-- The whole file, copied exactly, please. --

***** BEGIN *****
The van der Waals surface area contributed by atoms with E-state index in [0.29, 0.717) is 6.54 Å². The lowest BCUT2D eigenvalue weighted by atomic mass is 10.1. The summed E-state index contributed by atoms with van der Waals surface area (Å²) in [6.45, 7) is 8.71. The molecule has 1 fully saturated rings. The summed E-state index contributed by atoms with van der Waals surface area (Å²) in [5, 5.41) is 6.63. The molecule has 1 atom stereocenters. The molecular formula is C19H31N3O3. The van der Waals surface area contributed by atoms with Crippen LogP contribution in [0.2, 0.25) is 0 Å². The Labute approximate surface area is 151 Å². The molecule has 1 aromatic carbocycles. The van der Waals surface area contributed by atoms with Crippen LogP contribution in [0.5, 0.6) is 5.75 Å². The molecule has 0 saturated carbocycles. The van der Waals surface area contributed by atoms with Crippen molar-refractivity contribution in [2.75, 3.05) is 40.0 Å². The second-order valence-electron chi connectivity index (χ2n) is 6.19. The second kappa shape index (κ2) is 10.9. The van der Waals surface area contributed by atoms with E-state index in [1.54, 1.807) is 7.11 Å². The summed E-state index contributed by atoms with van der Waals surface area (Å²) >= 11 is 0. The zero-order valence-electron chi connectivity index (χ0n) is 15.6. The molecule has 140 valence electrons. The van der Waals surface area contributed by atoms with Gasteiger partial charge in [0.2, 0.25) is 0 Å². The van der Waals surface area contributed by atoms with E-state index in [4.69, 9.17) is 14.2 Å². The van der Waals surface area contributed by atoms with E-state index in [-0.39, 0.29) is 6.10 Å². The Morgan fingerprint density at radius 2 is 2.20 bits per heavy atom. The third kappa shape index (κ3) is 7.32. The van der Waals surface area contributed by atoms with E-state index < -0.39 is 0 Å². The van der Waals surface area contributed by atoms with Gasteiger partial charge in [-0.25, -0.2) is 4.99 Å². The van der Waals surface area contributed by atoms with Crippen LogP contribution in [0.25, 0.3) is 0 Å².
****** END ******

The van der Waals surface area contributed by atoms with E-state index in [0.29, 0.717) is 6.54 Å². The lowest BCUT2D eigenvalue weighted by atomic mass is 10.1. The summed E-state index contributed by atoms with van der Waals surface area (Å²) in [6.45, 7) is 8.71. The molecule has 1 fully saturated rings. The summed E-state index contributed by atoms with van der Waals surface area (Å²) in [5, 5.41) is 6.63. The molecule has 1 atom stereocenters. The molecular formula is C19H31N3O3. The van der Waals surface area contributed by atoms with Crippen LogP contribution in [0.2, 0.25) is 0 Å². The Labute approximate surface area is 151 Å². The molecule has 1 aromatic carbocycles. The van der Waals surface area contributed by atoms with Crippen LogP contribution in [0.5, 0.6) is 5.75 Å². The molecule has 0 saturated carbocycles. The van der Waals surface area contributed by atoms with Crippen molar-refractivity contribution in [2.75, 3.05) is 40.0 Å². The second-order valence-electron chi connectivity index (χ2n) is 6.19. The second kappa shape index (κ2) is 10.9. The van der Waals surface area contributed by atoms with E-state index in [1.54, 1.807) is 7.11 Å². The summed E-state index contributed by atoms with van der Waals surface area (Å²) >= 11 is 0. The zero-order valence-electron chi connectivity index (χ0n) is 15.6. The molecule has 140 valence electrons. The van der Waals surface area contributed by atoms with Gasteiger partial charge in [0.2, 0.25) is 0 Å². The van der Waals surface area contributed by atoms with E-state index in [4.69, 9.17) is 14.2 Å². The van der Waals surface area contributed by atoms with E-state index in [-0.39, 0.29) is 6.10 Å². The Morgan fingerprint density at radius 2 is 2.20 bits per heavy atom. The third kappa shape index (κ3) is 7.32. The van der Waals surface area contributed by atoms with E-state index < -0.39 is 0 Å². The van der Waals surface area contributed by atoms with Gasteiger partial charge in [-0.25, -0.2) is 4.99 Å². The van der Waals surface area contributed by atoms with Crippen LogP contribution in [0.25, 0.3) is 0 Å².